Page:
This is a guest blog post written by Rachel Tiefel, a student in Marian’s Indianapolis accelerated nursing program. Rachel’s first bachelor’s degree is in criminology. Her anticipated graduation date from Marian University is May 2014.
Looking back at all the decisions I have made to start my journey as a nurse, I could not be more excited and proud of the career that I am choosing. It is important for me to make a difference not just in the lives of patients but also their families. I feel that my inspiration to be a nurse is best described with a personal statement, “Everyone is somebody’s someone.” Each patient is important to someone: a grandparent, parent, child, or friend. It is important that a nurse care for every patient with that in mind.
Rewinding the years back to 2002, I was young and still trying to figure out what to do with my life. That year proved to be especially hard. My mother and I went to meet with a doctor about some recent test that my father had undergone. I still remember the numb feeling as the doctor gave us one month to spend with my father. He had been diagnosed with colon cancer and had massive blockage. We spent as much time as we could with him as he started his month-long downhill progression.
The night that he passed, I remember feeling that I needed to hold it together for my mother. I went out into the hall where I met my father’s roommate. He was dressed very nicely and asked me for permission to enter his room. I quickly told him that it was being cleaned and that the chaplain was on his way down so he would have to wait for a little bit. He smiled at me and said his wife would be along at any moment to spend the evening with him. A nurse caught my eye and she shook her head sadly. I immediately turned to the elderly gentleman and asked if I could keep him company as I could use the fellowship. He eagerly said yes and invited me to play cards. I sat with that amazing man hearing stories about his wife and playing cards for almost two hours as we waited for final preparations for my father.
When it was time for me to leave, the man gave me a hug and told me how much he enjoyed our time together. As I was leaving, the nurse, who had been caring for the elderly gentleman and my father, grabbed my arm and asked me if I had ever considered nursing. I told her I was not sure what I wanted to do with my life yet. She said it takes a special type of person to care for patients with the kind of compassion I had showed that gentleman. I felt extremely thankful for that moment because that was the first real thought I had given to nursing.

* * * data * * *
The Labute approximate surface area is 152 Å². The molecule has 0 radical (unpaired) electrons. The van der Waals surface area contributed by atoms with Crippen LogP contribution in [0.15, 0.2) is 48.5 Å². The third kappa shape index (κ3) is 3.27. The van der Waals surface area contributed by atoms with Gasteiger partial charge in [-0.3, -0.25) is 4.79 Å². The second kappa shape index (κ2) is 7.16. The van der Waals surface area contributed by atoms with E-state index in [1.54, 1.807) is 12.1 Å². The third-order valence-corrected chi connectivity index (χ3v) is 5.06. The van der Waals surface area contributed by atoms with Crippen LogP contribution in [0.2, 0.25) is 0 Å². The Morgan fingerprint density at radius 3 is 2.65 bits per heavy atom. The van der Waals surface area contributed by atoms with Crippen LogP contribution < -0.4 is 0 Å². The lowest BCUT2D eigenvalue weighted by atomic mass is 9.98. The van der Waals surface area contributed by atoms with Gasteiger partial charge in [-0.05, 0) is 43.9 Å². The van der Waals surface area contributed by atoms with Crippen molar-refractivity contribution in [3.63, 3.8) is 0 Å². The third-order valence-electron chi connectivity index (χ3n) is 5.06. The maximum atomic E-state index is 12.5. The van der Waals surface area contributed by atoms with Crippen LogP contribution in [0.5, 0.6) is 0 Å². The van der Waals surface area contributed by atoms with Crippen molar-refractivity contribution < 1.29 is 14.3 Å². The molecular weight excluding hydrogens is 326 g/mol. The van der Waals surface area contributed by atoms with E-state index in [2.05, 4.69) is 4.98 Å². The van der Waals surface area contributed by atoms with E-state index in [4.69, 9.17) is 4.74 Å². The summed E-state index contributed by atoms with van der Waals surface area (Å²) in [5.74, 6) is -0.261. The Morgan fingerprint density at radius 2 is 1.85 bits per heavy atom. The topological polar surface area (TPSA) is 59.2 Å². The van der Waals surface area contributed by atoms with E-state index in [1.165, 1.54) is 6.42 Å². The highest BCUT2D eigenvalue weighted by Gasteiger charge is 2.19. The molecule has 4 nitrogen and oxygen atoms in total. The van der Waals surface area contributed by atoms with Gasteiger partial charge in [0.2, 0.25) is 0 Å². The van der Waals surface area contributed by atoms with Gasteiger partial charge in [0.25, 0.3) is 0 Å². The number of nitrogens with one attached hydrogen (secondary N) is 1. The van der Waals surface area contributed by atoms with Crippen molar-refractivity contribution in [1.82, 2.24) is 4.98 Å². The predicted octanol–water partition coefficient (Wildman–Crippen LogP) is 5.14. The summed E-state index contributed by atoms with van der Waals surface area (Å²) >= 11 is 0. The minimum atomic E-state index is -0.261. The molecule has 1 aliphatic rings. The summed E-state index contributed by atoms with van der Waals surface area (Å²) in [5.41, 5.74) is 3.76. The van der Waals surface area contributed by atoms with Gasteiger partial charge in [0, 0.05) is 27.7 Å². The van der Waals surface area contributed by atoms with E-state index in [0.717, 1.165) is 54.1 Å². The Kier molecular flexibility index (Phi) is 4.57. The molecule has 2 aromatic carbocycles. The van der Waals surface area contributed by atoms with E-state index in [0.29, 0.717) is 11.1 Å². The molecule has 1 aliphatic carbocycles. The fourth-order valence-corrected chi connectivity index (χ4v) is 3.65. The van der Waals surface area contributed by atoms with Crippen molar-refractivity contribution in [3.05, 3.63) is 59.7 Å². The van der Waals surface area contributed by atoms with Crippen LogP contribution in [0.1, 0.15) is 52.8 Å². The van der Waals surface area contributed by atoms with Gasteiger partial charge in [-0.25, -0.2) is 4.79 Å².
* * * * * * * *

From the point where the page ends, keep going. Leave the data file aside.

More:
Fast forwarding to 2008, I was admitted to the hospital at 35 weeks pregnant with twins and some serious concerns with one of my babies. I ended up having an emergency c-section that resulted in two premature babies and a two-week stay in the neonatal intensive care unit (NICU). During that time, I met some amazing nurses who taught me the importance of trust and compassion in nursing. Leaving my babies overnight was one of the hardest things to do, but the nurses would answer the phone and give me an update whenever I had a moment of panic about the twins’ health.
I think that being a nurse is more than just being knowledgeable in the studies of nursing. It is about compassion to care for others. It might mean leaving your loved ones for long hours to take care of someone else’s loved one. I feel that the statement “Everyone is somebody’s someone” is very fitting. The nurses caring for my premature infants were doing the most precious job in my eyes. They were caring for the babies who meant more than the world to me. As a nurse, my inspiration is that I want to give back the kind of care that was given to me when I was so fragile. I needed someone to look at me and tell me that they would do everything possible to ensure that my babies were OK. I want to help the person who is struggling with an unexpected diagnosis or unforeseen medical emergency.
As a nurse, I want to inspire others to follow their dreams, whether it is a career change, a desire to do more for others, or even just a simple goal that is set. I feel that I will always remember what I learned the night my father passed, both the heartache and the compassion.